Interestingly, this trend isn’t Australia wide with Brisbane posting a rise in median values across all 337 house markets analysed while only one out of the 171 unit markets posting a decline.

So too in Adelaide, where all 314 house markets in the analysis saw price increases and only two from the 105 unit markets saw a drop in values.

Elsewhere, Canberra saw dwelling values in seven out of 134 house and unit markets analysed record price decline while six from 55 house and unit markets In Hobart posted a drop.

Perth saw 13.4% of all suburbs analysed record a decline while 18% of the market logged value declines in Darwin.



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Stronger demand in some areas is pushing unit rents up faster than houses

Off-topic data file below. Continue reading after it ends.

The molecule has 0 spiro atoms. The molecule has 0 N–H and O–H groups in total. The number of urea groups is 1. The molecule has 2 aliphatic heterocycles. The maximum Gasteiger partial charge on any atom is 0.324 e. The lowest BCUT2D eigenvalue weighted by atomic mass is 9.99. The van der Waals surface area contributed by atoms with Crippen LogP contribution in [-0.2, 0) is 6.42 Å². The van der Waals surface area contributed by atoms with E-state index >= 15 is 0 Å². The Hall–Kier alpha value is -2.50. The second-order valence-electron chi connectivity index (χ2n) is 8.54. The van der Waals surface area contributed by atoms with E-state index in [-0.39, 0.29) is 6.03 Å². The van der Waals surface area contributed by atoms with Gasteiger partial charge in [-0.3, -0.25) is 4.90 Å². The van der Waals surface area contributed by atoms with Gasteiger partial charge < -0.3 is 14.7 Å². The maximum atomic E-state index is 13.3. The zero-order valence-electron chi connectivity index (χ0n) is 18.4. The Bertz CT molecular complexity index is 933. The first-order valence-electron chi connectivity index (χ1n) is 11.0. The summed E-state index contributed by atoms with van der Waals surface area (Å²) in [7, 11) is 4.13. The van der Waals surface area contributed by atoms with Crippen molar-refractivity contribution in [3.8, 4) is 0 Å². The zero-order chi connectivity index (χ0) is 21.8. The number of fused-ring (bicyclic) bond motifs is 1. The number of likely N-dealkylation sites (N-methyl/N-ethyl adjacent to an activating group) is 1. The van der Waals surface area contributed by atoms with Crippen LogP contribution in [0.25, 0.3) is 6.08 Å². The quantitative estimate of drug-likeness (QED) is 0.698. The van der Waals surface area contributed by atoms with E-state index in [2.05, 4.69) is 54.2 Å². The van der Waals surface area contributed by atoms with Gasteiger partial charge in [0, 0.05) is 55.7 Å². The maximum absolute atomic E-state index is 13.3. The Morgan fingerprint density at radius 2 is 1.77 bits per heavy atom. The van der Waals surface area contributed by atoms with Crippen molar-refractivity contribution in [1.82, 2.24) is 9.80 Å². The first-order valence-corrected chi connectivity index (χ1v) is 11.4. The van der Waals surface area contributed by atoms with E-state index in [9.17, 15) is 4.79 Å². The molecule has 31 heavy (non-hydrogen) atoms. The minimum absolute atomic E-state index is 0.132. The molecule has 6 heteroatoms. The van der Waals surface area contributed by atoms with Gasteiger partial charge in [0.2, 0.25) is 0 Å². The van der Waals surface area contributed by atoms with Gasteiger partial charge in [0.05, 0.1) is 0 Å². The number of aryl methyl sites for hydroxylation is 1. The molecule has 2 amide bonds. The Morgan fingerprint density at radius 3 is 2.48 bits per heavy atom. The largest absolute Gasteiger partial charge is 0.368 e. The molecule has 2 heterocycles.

By Bronwyn Allen
Tue, Mar 5, 2024 3 min

Renters are returning to the apartment market, leading to higher growth in weekly rents for units than houses over the past year, according to REA data. As workers return to their corporate offices, tenants are coming back to the inner city and choosing apartment living for its affordability.

This is a reversal of the pandemic trend which saw many renters leave their inner city units to rent affordable houses on the outskirts. Working from home meant they did not have to commute to the CBD, so they moved into large houses in outer areas where they could enjoy more space and privacy.

REA Group economic analyst Megan Lieu said the return to apartment living among tenants began in late 2021, when most lockdown restrictions were lifted, and accelerated in 2022 after Australia’s international border reopened.